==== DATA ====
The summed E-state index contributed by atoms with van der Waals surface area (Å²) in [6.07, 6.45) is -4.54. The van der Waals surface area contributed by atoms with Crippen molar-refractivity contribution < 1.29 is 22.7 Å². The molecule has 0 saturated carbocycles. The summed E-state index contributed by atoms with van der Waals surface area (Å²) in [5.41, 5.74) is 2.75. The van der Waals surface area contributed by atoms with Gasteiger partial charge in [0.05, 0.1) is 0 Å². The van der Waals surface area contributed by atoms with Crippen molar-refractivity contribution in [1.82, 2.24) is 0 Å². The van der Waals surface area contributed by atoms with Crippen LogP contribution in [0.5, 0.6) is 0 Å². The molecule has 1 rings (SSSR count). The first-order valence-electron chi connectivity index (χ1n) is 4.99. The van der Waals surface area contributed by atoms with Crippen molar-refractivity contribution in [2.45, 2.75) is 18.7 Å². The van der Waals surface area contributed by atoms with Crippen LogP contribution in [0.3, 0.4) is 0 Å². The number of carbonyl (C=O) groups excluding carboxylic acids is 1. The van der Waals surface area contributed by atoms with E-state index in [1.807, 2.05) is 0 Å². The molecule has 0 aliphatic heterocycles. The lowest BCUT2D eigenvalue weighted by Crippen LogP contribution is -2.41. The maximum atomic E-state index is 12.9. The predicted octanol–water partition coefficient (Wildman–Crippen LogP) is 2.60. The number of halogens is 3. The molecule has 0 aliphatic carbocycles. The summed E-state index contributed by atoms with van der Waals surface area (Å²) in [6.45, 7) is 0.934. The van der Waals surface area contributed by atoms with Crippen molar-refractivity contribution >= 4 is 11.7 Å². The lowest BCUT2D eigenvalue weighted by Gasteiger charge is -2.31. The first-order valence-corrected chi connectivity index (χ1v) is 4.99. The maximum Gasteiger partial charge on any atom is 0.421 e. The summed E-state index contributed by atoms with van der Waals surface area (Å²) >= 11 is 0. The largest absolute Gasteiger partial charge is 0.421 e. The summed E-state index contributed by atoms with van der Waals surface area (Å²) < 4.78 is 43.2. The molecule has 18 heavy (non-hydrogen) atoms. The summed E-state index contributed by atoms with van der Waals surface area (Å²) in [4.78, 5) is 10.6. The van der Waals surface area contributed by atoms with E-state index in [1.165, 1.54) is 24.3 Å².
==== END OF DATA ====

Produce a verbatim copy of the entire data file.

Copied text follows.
The summed E-state index contributed by atoms with van der Waals surface area (Å²) in [6.07, 6.45) is -4.54. The van der Waals surface area contributed by atoms with Crippen molar-refractivity contribution < 1.29 is 22.7 Å². The molecule has 0 saturated carbocycles. The summed E-state index contributed by atoms with van der Waals surface area (Å²) in [5.41, 5.74) is 2.75. The van der Waals surface area contributed by atoms with Gasteiger partial charge in [0.05, 0.1) is 0 Å². The van der Waals surface area contributed by atoms with Crippen molar-refractivity contribution in [1.82, 2.24) is 0 Å². The van der Waals surface area contributed by atoms with Crippen LogP contribution in [0.5, 0.6) is 0 Å². The molecule has 1 rings (SSSR count). The first-order valence-electron chi connectivity index (χ1n) is 4.99. The van der Waals surface area contributed by atoms with Crippen molar-refractivity contribution in [2.45, 2.75) is 18.7 Å². The van der Waals surface area contributed by atoms with Crippen LogP contribution in [0.3, 0.4) is 0 Å². The number of carbonyl (C=O) groups excluding carboxylic acids is 1. The van der Waals surface area contributed by atoms with E-state index in [1.807, 2.05) is 0 Å². The molecule has 0 aliphatic heterocycles. The lowest BCUT2D eigenvalue weighted by Crippen LogP contribution is -2.41. The maximum atomic E-state index is 12.9. The predicted octanol–water partition coefficient (Wildman–Crippen LogP) is 2.60. The number of halogens is 3. The molecule has 0 aliphatic carbocycles. The summed E-state index contributed by atoms with van der Waals surface area (Å²) in [6.45, 7) is 0.934. The van der Waals surface area contributed by atoms with Crippen molar-refractivity contribution >= 4 is 11.7 Å². The lowest BCUT2D eigenvalue weighted by Gasteiger charge is -2.31. The first-order valence-corrected chi connectivity index (χ1v) is 4.99. The maximum Gasteiger partial charge on any atom is 0.421 e. The summed E-state index contributed by atoms with van der Waals surface area (Å²) >= 11 is 0. The largest absolute Gasteiger partial charge is 0.421 e. The summed E-state index contributed by atoms with van der Waals surface area (Å²) < 4.78 is 43.2. The molecule has 18 heavy (non-hydrogen) atoms. The summed E-state index contributed by atoms with van der Waals surface area (Å²) in [4.78, 5) is 10.6. The van der Waals surface area contributed by atoms with E-state index in [1.165, 1.54) is 24.3 Å².